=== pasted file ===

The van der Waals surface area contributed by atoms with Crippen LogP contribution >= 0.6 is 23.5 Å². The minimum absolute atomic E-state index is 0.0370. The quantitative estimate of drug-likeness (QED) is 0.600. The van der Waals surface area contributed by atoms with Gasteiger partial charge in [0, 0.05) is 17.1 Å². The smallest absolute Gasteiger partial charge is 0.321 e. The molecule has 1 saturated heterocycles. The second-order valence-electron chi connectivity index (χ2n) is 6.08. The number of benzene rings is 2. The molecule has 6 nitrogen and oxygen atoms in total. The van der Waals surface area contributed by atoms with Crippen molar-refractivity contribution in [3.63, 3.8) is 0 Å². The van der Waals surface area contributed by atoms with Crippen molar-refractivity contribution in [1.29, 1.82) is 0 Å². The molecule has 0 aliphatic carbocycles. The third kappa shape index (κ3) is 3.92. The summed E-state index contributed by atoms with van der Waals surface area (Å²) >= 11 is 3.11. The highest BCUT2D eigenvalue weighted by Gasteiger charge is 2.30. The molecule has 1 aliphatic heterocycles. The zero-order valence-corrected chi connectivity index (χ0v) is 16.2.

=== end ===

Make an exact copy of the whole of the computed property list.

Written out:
The van der Waals surface area contributed by atoms with Crippen LogP contribution >= 0.6 is 23.5 Å². The minimum absolute atomic E-state index is 0.0370. The quantitative estimate of drug-likeness (QED) is 0.600. The van der Waals surface area contributed by atoms with Gasteiger partial charge in [0, 0.05) is 17.1 Å². The smallest absolute Gasteiger partial charge is 0.321 e. The molecule has 1 saturated heterocycles. The second-order valence-electron chi connectivity index (χ2n) is 6.08. The number of benzene rings is 2. The molecule has 6 nitrogen and oxygen atoms in total. The van der Waals surface area contributed by atoms with Crippen molar-refractivity contribution in [3.63, 3.8) is 0 Å². The van der Waals surface area contributed by atoms with Crippen molar-refractivity contribution in [1.29, 1.82) is 0 Å². The molecule has 0 aliphatic carbocycles. The third kappa shape index (κ3) is 3.92. The summed E-state index contributed by atoms with van der Waals surface area (Å²) >= 11 is 3.11. The highest BCUT2D eigenvalue weighted by Gasteiger charge is 2.30. The molecule has 1 aliphatic heterocycles. The zero-order valence-corrected chi connectivity index (χ0v) is 16.2.